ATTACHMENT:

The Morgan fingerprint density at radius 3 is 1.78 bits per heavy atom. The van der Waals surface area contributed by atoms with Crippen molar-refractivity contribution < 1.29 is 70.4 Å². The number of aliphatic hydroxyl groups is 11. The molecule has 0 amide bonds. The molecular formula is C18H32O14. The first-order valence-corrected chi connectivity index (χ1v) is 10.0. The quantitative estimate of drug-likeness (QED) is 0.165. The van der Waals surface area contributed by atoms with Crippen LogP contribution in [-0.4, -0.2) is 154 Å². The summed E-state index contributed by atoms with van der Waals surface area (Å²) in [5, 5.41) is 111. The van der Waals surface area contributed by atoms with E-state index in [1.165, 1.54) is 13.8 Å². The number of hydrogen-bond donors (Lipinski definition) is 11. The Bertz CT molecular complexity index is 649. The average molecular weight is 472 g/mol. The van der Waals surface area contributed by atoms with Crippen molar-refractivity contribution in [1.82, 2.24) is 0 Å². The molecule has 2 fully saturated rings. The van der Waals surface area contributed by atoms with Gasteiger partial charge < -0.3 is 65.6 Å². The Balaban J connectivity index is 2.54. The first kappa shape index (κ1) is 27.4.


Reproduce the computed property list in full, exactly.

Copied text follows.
The Morgan fingerprint density at radius 3 is 1.78 bits per heavy atom. The van der Waals surface area contributed by atoms with Crippen molar-refractivity contribution < 1.29 is 70.4 Å². The number of aliphatic hydroxyl groups is 11. The molecule has 0 amide bonds. The molecular formula is C18H32O14. The first-order valence-corrected chi connectivity index (χ1v) is 10.0. The quantitative estimate of drug-likeness (QED) is 0.165. The van der Waals surface area contributed by atoms with Crippen LogP contribution in [-0.4, -0.2) is 154 Å². The summed E-state index contributed by atoms with van der Waals surface area (Å²) in [5, 5.41) is 111. The van der Waals surface area contributed by atoms with E-state index in [1.165, 1.54) is 13.8 Å². The number of hydrogen-bond donors (Lipinski definition) is 11. The Bertz CT molecular complexity index is 649. The average molecular weight is 472 g/mol. The van der Waals surface area contributed by atoms with Crippen molar-refractivity contribution in [1.82, 2.24) is 0 Å². The molecule has 2 fully saturated rings. The van der Waals surface area contributed by atoms with Gasteiger partial charge < -0.3 is 65.6 Å². The Balaban J connectivity index is 2.54. The first kappa shape index (κ1) is 27.4.